Normally, I wouldn't split a post unless it was long, but I felt Sarah's other tattoo that I took pictures of on the Broad Street platform warranted its own post.
First, the tattoo:
Inked on Sarah's inner arm, this is an image of a large black cat, swinging from a chandelier. It appears to be holding a gun. Below is the inscription "manuscripts don't burn."
The explanation is simple, this is another literary tattoo inscribed on Sarah, hearkening this time to Mikhail Bulgakov's The Master and Margarita. The cat is named Behemoth and the scene depicted is one of the more memorable in the novel. The phrase "manuscripts don't burn" is uttered by a major character and is an integral message, both literally and figuratively, that permeates the text.
Before proceeding, a shout-out to Gerald Feliciano (@geraldfelciano) at East Side Ink (@eastsideink), who captured this scene so wonderfully.
When Sarah told me it was inspired by Bulgakov, I was familiar with the author's name, but had not read anything by him. Sarah emphatically insisted it was one of the great novels of all time. Not a huge fan of Russian literature, I was skeptical, but intrigued. Anyone who shares tattoos with me gives us something, but when that tattoo opens the door to curiosity and a feeding of the mind, it is truly something special.
By the following week, I was into the book, but I read it slowly. It is multi-layered and fantastical, peppered with history and satire. I'd point to one review that helped with perspective (here) and encourage reading the Penguin Classics edition which speaks to the history of the novel, published decades after Bulgakov had died, and includes pages of notes to assist with obscure references, making for a clearer reading experience.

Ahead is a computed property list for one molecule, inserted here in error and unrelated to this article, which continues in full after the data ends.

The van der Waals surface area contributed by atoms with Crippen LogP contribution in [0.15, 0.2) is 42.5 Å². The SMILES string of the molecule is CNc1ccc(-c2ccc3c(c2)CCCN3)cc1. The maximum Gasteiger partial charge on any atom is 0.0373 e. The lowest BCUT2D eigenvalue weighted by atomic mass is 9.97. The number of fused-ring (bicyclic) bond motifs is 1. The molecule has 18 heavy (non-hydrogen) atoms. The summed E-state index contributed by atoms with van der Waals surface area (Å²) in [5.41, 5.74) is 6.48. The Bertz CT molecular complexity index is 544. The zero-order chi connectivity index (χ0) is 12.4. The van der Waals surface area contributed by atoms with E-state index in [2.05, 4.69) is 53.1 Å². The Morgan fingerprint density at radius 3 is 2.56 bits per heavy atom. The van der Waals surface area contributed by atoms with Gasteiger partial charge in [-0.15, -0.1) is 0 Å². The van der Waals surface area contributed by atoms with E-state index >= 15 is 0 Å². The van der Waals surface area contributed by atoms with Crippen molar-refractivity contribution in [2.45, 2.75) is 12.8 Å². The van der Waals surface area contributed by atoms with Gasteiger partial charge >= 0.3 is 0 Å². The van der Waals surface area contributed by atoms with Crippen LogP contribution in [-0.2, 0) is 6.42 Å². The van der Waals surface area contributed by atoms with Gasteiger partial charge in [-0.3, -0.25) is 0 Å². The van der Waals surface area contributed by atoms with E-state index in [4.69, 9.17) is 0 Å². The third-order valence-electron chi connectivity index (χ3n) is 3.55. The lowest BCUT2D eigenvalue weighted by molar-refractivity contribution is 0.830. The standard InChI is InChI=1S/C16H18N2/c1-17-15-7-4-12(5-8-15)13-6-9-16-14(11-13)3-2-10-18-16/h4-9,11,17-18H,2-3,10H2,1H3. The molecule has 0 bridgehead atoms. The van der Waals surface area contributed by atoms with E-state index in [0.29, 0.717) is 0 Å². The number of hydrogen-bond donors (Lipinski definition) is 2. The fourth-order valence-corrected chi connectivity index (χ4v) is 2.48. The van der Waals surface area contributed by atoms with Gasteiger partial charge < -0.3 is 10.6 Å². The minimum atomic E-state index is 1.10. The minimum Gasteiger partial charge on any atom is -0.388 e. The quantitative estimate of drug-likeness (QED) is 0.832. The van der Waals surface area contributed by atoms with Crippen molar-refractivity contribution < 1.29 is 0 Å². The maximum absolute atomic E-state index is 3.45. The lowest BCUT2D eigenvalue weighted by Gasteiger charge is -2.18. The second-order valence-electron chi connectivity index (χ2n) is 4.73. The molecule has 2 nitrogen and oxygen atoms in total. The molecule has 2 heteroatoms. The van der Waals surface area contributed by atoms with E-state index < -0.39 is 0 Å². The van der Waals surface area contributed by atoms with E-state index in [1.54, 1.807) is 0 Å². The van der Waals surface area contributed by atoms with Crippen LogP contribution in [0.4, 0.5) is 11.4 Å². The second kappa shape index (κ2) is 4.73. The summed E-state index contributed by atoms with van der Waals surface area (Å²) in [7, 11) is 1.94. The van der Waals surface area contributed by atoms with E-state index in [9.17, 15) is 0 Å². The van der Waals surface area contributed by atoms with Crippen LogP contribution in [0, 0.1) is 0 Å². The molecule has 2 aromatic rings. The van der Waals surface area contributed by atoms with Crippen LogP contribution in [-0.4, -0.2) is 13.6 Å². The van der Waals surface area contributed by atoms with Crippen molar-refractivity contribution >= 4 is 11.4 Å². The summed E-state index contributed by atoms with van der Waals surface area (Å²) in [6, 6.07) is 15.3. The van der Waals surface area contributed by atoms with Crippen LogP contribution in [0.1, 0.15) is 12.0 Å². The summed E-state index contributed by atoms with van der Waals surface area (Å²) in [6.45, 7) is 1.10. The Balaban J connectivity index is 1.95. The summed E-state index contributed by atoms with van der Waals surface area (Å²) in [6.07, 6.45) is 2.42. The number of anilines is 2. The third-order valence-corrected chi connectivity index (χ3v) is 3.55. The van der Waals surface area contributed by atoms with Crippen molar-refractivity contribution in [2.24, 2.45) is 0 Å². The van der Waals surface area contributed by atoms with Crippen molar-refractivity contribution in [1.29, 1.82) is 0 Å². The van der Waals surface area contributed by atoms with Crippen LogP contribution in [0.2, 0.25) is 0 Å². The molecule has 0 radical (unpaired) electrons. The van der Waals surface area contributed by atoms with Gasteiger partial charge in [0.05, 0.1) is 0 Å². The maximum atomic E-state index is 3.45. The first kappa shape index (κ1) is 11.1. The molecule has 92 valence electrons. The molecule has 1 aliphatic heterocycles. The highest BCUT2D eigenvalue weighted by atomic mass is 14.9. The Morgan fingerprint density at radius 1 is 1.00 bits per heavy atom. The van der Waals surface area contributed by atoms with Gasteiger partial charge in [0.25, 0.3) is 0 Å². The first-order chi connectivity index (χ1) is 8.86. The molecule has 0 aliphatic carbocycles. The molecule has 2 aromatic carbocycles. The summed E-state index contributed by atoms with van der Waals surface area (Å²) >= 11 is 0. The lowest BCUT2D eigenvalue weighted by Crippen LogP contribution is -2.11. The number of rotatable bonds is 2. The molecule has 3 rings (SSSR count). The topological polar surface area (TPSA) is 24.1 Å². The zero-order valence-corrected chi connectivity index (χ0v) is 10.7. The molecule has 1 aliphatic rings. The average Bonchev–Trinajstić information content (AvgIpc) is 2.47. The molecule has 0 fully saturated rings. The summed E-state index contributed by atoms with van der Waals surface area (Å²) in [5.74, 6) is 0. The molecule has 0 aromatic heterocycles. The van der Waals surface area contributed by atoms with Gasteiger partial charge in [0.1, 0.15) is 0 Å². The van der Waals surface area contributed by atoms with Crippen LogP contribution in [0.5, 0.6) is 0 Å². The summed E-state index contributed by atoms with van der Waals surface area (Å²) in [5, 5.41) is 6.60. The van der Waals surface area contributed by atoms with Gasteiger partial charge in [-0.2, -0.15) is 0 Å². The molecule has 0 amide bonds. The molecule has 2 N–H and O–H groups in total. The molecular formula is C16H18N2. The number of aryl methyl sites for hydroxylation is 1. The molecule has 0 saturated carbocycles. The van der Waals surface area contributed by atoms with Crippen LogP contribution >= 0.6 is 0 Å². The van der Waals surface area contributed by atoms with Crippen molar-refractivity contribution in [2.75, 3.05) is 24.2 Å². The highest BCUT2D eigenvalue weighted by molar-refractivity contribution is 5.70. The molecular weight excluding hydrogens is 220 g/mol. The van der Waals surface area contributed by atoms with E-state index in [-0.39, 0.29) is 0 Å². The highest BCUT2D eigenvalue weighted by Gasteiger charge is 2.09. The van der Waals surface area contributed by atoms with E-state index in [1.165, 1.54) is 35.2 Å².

This is one of those novels that changes you. Would I say it is the greatest novel of all time? No, probably not, but it's the first one I've read in a while that has threatened to break into my top twenty. And I think further consideration warrants inclusion.
The character Behemoth is a shining point of dark comic humor in The Master and Margarita. When the chandelier scene finally danced in front of my eyes, I was euphoric. I felt fulfilled. The novel is masterful and carries a wallop.
And quite honestly, with all the amazing books in the world, past and present, I don't know if I ever would have cracked the cover of this one had my path not crossed with Sarah's, had she not been so kind as to share her tattoos, to share them with us here on Tattoosday.
So thank you, Sarah, from the bottom of my book and tattoo-loving heart, for sharing this special tattoo with us here on Tattoosday. I hope that at least one Tattoosday reader will follow my lead and pick up the book and see why Behemoth is so special, why this novel is so important, and how a stranger's tattoo can change lives.
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